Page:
Re: [rtcweb] An input for discussing congestion control (Fwd: New Version Notification for draft-alvestrand-rtcweb-congestion-00.txt)

Henrik Lundin <hlundin@google.com> Tue, 20 September 2011 05:56 UTC

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Date: Tue, 20 Sep 2011 07:58:49 +0200
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From: Henrik Lundin <hlundin@google.com>
To: Soo-Hyun Choi <soohyun.choi@cl.cam.ac.uk>
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Cc: Randell Jesup <randell-ietf@jesup.org>, rtcweb@ietf.org
Subject: Re: [rtcweb] An input for discussing congestion control (Fwd: New Version Notification for draft-alvestrand-rtcweb-congestion-00.txt)
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On Tue, Sep 20, 2011 at 7:37 AM, Soo-Hyun Choi <soohyun.choi@cl.cam.ac.uk>wrote;wrote:

> A question and a suggestion.
>
>
>
> >>>>
> >>>> 4. Section 4.
> >>>>
> >>>> "This algorithm is run every time a receive report arrives at the
> >>>>    sender, which will happen [[how often do we expect? and why?]].  If
> >>>>    no receive report is recieved within [[what timeout?]], the
> algorithm
> >>>>    will take action as if all packets in the interval have been lost.
> >>>>    [[does that make sense?]]"
> >>>>
> >>>> The transmission of receiver reports is highly dependent on RTP
> profile,
> >>>> the RTCP bandwidth, trr-int parameter and any feedback events.
> >>>>
> >>>> If I start with assuming AVPF which seems reasonable in most browser
> to
> >>>> browser case with our current proposals for RTP support. Then if there
> >>>> are no feedback events the transmission of receiver reports will occur
> >>>> as often as the bandwidth allows, but no more often than the value of
> >>>> trr-int parameter.
> >>>>
> >>>> Here is might be worth mentioning that I do expect trr-int to be set
> to
> >>>> avoid RTCP reporting to often due to the relatively high RTCP
> bandwidth
> >>>> values that will be set due to the multiplexing of audio and video in
> a
> >>>> single RTP session. Thus avoiding that RTCP rates are as high or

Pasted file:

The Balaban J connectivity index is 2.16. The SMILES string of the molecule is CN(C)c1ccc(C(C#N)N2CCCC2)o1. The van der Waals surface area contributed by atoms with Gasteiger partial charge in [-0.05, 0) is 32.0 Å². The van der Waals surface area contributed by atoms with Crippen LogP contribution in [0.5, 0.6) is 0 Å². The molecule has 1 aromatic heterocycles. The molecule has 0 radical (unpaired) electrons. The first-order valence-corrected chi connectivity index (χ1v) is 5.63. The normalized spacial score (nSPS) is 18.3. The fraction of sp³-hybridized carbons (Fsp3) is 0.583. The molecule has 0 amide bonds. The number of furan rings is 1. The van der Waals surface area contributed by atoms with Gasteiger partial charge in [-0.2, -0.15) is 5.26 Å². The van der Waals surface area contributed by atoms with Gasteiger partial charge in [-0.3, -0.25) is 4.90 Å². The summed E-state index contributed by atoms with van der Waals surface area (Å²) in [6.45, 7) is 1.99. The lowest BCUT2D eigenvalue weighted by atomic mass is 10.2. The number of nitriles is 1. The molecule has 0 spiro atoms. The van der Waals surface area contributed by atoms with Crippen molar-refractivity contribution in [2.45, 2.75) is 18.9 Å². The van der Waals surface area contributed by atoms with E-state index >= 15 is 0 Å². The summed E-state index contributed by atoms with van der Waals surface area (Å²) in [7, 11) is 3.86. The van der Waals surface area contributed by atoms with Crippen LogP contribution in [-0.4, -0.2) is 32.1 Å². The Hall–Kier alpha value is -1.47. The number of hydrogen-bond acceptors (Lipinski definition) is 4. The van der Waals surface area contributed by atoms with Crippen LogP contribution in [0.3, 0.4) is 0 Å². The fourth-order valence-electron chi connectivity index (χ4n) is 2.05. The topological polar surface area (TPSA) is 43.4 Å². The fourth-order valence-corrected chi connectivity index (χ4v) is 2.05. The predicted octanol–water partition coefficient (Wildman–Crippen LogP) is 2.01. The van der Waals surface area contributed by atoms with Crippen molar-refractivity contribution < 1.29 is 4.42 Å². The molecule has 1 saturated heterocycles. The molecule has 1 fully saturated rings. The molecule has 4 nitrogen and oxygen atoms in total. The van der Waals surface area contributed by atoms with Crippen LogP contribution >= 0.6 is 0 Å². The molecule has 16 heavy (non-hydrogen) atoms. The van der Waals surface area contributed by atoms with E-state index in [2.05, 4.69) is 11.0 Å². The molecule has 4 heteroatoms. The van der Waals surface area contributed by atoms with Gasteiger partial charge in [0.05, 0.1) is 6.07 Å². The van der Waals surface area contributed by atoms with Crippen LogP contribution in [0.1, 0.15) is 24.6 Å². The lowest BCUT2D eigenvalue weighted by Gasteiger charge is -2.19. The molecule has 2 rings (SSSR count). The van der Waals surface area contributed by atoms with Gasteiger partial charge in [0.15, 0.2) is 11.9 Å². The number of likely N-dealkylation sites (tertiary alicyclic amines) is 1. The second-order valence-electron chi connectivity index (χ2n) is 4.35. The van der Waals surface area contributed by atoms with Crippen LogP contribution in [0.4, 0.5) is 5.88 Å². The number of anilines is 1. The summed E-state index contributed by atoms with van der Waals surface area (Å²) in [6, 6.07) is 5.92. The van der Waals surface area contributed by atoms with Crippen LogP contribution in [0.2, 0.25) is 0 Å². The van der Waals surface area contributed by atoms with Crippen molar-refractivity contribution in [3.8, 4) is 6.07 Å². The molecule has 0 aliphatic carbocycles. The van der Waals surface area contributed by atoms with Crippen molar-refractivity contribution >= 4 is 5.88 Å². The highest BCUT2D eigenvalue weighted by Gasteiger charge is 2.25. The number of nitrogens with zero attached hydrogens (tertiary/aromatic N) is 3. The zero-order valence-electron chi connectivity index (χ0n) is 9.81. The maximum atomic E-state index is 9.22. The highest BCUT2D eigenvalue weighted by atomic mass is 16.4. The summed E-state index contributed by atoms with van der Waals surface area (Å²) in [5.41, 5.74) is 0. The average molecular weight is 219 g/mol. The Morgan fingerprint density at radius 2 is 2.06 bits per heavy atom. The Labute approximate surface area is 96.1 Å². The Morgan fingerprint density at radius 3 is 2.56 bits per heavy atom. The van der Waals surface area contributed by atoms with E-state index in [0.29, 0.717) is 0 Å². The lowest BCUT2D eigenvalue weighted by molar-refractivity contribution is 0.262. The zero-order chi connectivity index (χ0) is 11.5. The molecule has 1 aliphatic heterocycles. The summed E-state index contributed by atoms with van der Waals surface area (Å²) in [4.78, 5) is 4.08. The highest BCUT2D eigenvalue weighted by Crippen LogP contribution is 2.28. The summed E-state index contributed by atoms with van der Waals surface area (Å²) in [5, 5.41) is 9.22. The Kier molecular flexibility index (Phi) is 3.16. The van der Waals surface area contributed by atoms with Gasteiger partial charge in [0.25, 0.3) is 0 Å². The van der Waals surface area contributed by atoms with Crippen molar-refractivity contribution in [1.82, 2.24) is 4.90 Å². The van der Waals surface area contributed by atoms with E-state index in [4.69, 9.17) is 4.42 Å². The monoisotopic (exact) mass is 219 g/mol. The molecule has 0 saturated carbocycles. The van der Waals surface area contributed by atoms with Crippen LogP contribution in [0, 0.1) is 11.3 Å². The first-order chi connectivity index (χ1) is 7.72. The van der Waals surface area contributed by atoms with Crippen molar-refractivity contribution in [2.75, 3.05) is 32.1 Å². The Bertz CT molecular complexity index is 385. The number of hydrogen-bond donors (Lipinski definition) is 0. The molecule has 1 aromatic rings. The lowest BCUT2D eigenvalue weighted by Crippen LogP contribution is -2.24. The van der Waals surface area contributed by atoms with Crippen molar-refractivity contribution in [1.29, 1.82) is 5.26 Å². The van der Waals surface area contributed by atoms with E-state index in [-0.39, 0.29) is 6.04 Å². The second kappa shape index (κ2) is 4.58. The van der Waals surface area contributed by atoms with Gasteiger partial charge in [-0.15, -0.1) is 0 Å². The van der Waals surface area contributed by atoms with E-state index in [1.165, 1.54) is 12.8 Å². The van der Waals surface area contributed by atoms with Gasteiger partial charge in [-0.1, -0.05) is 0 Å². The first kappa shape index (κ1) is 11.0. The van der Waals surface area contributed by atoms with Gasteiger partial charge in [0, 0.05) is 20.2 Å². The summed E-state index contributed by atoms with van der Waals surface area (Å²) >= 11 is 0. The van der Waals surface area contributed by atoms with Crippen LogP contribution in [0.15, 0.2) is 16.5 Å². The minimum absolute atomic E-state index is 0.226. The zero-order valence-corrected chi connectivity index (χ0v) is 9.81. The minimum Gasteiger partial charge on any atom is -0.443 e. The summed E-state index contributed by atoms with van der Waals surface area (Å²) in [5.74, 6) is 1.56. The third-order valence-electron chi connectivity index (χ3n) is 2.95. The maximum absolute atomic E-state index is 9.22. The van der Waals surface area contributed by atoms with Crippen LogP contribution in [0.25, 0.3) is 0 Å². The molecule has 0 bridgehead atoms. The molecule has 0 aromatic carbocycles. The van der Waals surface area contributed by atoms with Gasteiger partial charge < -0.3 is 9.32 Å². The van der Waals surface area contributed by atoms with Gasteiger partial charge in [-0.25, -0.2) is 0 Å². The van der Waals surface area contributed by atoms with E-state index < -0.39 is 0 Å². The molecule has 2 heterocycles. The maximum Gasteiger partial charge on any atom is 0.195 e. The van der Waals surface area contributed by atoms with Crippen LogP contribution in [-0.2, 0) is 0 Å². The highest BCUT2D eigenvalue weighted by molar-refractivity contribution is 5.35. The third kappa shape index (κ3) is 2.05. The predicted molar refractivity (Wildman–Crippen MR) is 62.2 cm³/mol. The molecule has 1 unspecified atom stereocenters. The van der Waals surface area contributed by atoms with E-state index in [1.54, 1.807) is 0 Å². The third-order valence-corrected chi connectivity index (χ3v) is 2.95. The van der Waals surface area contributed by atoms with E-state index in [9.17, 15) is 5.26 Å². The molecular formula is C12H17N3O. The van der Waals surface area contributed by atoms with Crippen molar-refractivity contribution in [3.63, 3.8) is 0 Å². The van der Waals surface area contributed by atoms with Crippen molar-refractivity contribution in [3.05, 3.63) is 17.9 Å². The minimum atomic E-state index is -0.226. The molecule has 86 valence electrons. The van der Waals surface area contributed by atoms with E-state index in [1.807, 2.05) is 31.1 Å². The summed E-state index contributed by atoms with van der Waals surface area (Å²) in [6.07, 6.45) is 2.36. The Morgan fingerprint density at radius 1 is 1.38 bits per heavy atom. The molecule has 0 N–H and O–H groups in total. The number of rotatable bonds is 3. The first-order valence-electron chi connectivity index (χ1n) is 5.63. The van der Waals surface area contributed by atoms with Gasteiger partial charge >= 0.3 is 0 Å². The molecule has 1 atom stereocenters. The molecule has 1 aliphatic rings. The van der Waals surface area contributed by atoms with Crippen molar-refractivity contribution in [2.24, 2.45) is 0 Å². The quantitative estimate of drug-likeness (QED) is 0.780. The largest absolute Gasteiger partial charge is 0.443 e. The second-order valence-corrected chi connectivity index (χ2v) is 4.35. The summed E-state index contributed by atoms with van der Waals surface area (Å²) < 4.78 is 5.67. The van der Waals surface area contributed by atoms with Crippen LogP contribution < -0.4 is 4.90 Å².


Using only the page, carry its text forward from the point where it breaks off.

> larger
> >>>> than the audio streams they report in steady state.
> >>>
> >>> Agreed.  This is where my plans to suggest a baseline algorithm that
> >>> melds
> >>> the reception data of all the streams in the PeerConnection may be a
> >>> significant advantage over doing bandwidth estimation on each stream
> >>> independently.  We'll see if I can make the idea work, but there are
> some
> >>> significant advantages if it does.  If not, we can estimate in each
> >>> channel
> >>> independently as per the Google algorithm.
> >>>
> >>> You can also use rtcp-fb PLI/etc events to hang these reports off of,
> >>> increasing
> >>> the frequency they get through with minimal extra bandwidth use.
> >>>
> >>>
> >>>> When feedback events occur the stack will have the choice of sending a
> >>>> RTCP RR, that is a choice provided due to the reduced size RTCP
> >>>> specification included. But if the loss cumulative count diff is
> >>>> non-zero it might be worth mandating that the RR/SR is included in any
> >>>> such feedback RTCP packet.
> >>>
> >>> Exactly - or a TMMBR with the results of the receiver-side bandwidth
> >>> calculations.
> >>>
> >>>> For that reason causing a feedback event when there is losses and
> >>>> schedule them using the early algorithm may be a good choice to ensure
> >>>> timely reporting of any loss.
> >>>>
> >>>> If one uses AVP then the RTCP timing rules will give you when you
> >>>> transmit RTCP feeedback and thus the parameterization becomes central
> >>>> here. A clear issue is if people uses the minimal interval of 5
> seconds
> >>>> or the 360/Session_BW(in kbps). I would note that 5 seconds is very
> long
> >>>> in adaptation situations.
> >>>
> >>> Yes.
> >
> > In the proposed algorithm, the RTCP interval adds to the system response
> > time. The response time governs the bandwidth increase rate so that the
> step
> > into over-use will have a limited delay build-up before it can be
> detected
> > and mitigated. Thus, a long RTCP interval results in a slow adaptation,
> but
> > it should still be stable.
> >
>
> I wonder how would you guarantee that such a long RTCP interval
> doesn't result in instability when estimating bandwidth? Typically, a
> delay-based CC algorithm can be vulnerable when timer become
> inacurate. I suspect the delayed RTCP feedback can calculate available
> bandwidth correctly. Why not use per-packet based feedback (using
> AVPF, for example) in order not to cause any harm with this kind of
> situation?
>
I agree that more frequent feedback does improve the bandwidth estimation.
No doubt about that.


> I would think that a CC mechanism, at least, should be able to
> calculate and suggest right/correct rate to the upper layer's codec so
> that it could determine whether it actually increase/decrease encoding
> rate or not, depending upon CC's suggested rate.
>
>
> Kind regards,
> Soo-Hyun
>



-- 
Henrik Lundin | WebRTC Software Eng | hlundin@google.com | +46 70 646 13 41